A Background Research of Vimana Shastra

The work “Vymanika Shastra” has appeared in twentieth century in Sanskrit transcript form and subsequently translated versions in Hindi and English have been derived. There are different versions with different titles leading to possible confusion among the readers and research scholars. We have therefore devoted some effort to place the facts in the right perspective.

In this process, it is appropriate to commence this topic with the narration front-lined on G.R. Josyer’s publication, which reads as follows.
“Maharshi Bharadwaja’s ‘Vymanika Shastra’ or ‘Science of Aeronautics’ as revealed to venerable Subbaraya Shastry and recorded in hand written Sanskrit script form, translated to English by G.R. Josyer.M.A [hons] FRES, MRSE.
Four variants with different titles are as follows:

A]  Vymanika prakaranam
B]  Vymanika shastra
C]  Vimana shastra
D]  Bruhad Vimana Shastra

We clarify here that the base work for all the four versions are common-sourced from the Sanskrit transcript of Pandit Subbaraya Shastry’s revelations and recorded by his close associate and Sanskrit scholar Sri. G. Venkatachala sharma. They were recorded in 23 exercise books during the period 1903 to1918. Manuscript copies of this were sent as Vymanika Prakaranam to two Oriental Institutes in India. One was sent to Oriental Library at Baroda on 3rd June 1919 and the second sent to Oriental Research Institute, Poona on 19th August 1919. Hence the work has been referred to by many as Vymanika Prakaranam even though only Sanskrit parts of the published versions carry this title. These exercise books suffered long hibernation. A work called “Vymanika shastra” in Sanskrit alone seems to have come out from Dayanand Bhavan, Delhi in 1943. This is the second variant.

The third variant is based on the copy of “Vymanika prakaranam” sent to Baroda Oriental Library. A Hindi translated version of this book titled ‘Brihad Vimana Shastra’ was edited by Swami Brahma Muni Parivrajak Gurukul Kangdi, Hardwar and published by Sarvadeshika Arya Pratinidhi Sabha, Dayanand Bhavan, New Delhi in the year 1959. In the publication of this Hindi version, the initiative taken by Air commodore S. N. Goyal of the Indian Air force has been particularly appreciated. ‘Bruhad Vimana Shastra’ became the reference work for many researchers in North India.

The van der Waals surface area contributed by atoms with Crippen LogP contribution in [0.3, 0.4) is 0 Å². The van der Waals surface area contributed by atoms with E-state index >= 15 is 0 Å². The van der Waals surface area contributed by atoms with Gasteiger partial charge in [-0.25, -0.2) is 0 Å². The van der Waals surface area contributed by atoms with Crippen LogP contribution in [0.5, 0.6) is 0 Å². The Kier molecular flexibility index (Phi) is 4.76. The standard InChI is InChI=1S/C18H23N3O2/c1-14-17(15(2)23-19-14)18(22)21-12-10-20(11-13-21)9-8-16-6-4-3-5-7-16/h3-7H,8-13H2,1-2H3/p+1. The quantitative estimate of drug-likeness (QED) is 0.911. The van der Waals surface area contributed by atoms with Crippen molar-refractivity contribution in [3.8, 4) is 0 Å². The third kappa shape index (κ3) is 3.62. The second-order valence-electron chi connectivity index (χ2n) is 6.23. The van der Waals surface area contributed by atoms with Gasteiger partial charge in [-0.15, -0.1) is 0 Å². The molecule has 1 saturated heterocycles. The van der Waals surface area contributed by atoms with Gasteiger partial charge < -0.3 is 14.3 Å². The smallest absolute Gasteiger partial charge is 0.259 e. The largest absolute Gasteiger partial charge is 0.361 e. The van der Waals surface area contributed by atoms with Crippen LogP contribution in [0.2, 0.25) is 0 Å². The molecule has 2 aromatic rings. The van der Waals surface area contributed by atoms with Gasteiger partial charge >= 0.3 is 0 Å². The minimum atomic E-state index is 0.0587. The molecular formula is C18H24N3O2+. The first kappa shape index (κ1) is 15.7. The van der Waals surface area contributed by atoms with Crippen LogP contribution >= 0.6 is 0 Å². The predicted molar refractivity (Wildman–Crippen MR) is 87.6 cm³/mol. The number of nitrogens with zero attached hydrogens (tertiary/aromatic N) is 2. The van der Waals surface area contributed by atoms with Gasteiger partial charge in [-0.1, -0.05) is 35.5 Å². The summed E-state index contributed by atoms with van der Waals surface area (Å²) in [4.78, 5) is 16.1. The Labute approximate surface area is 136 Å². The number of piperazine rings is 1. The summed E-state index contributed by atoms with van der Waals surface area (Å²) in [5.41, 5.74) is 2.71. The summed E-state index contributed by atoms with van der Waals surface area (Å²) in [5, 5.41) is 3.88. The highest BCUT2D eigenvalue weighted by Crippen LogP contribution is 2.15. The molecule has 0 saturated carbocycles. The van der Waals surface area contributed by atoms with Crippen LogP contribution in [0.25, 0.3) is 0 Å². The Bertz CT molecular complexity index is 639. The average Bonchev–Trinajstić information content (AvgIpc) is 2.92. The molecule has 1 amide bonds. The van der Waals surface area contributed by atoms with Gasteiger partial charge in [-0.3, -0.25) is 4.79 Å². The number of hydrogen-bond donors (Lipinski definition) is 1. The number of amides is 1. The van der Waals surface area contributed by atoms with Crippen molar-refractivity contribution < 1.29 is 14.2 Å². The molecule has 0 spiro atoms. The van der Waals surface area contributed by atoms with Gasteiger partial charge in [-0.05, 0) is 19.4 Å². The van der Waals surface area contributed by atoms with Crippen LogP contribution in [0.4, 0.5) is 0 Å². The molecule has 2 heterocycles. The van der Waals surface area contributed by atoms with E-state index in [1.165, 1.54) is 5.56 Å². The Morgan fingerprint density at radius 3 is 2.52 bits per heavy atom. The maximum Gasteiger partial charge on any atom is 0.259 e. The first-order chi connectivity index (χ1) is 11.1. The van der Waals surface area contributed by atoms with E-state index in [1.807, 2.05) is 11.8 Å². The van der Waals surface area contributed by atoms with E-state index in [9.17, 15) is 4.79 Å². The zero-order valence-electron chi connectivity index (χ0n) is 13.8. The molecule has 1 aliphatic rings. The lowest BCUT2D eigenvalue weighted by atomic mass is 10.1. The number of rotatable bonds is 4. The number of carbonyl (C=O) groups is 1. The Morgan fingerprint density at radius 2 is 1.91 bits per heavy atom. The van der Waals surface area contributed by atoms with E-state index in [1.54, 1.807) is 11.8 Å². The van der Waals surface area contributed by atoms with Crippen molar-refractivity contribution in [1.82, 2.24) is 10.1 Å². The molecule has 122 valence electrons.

The variant referred to as ‘Vymanika Shastra’ published in Sanskrit- English languages had its base on the copies sent to Oriental Libraries in 1919 and something more. The work remained in manuscript form till 1923 and even later. But between 1919 and 1923 there is evidence of ‘add on’ textual content to the work in the form of description and diagrams of four types of representative vimanas -- Sundara, Shakuna, Rukma and Tripura vimana. The work of making drawings was entrusted to a draughtsman T.K. Ellappa working in an engineering school. The drawings were prepared by him and appended as approved by Sri Subbaraya Shastry on 2nd December 1923. This is the last occasion that any material went into the Sanskrit transcript. The transcripts remained in exercise-book-form for the next three decades under the joint custody of Sri Shastriji’s adopted son and Sri Venkatachala Sharma. It was in 1952 that the books found the light of the day when they were brought into an exhibition of antique works conducted by International Academy of Sanskrit Research, Mysore. Mr. G. R. Josyer, being the Honorary Director of the Academy showed tremendous initiative. Translation work took a long time and eventually “Vymanika Shastra” was published on 15th March 1973. This book became the reference work for many in South India & abroad.

A short brochure of about 30 pages was reportedly published by Acharya Charanathirtha Maharaj from Sri Bhuvaneshwari Ayurveda Vidya Peetha, Gondah in Sourastra in September 1952.

Swany Dayananda Sarswathi, a towering scholar of the last century, while referring to flying machines in his commentary on Rig-Veda Bhashya Bhumika, narrates certain aspects of propulsive thrust of vimanas in directional control. This was in 1875.

Another book called ‘Vimana vamanam’ authored by Nathumal Brahmachari, finds its place in Udaipur palace library.

For practical purposes, only “Vymanika Shastra” and ‘Bruhad Vimana shastra’ can be taken as reference, the other titles are only of academic nature. Sri Josyer’s publication is taken for reference by the study team.

Going into essential differences between the two variants, apart from English-Hindi translations, Maharshi Bharadwaja’s original version extracted from ‘Yantra Sarwaswa’ contained 500 Sutras {rules}, 8 Chapters and 10 Adikaranas. ‘Vymanika Shastra’ [English version] contains six chapters, 2972 verses. Bruhad vimana shastra contains 40 rules in 3 chapters and 2657 verses. 
In substance, Bruhad Vimana Shastra has 315 verses less. This is possibly because of addition of descriptions of 4 vimanas that ‘Vymanika Shastra’ contains today. This difference will not matter as much as the difference we see from the original work to the transcripted work. The reasons for this could be ascribed to various factors:
The period of transcription spanned for over 15 years and the manuscript copies waited in the freezer for 3 to 4 decades. As G. R. Josyer observes ‘The transcripts came in various forms of decay’.
Loss of such literature through pests, quality of paper, loss during transit, change of hands could well be imagined. Further, such works that claimed to be of ancient Indian origin did not find recognition during the British colonial rule facing freedom struggle. It is said that even possession of such literature was considered Anti-British.

The scholars who possessed such works had to keep them concealed. Loss of sheets, obliteration of manuscripts, environmental influences could have taken a heavy toll.

Collected By: +Prof: Koti Madhav Balu Chowdary 

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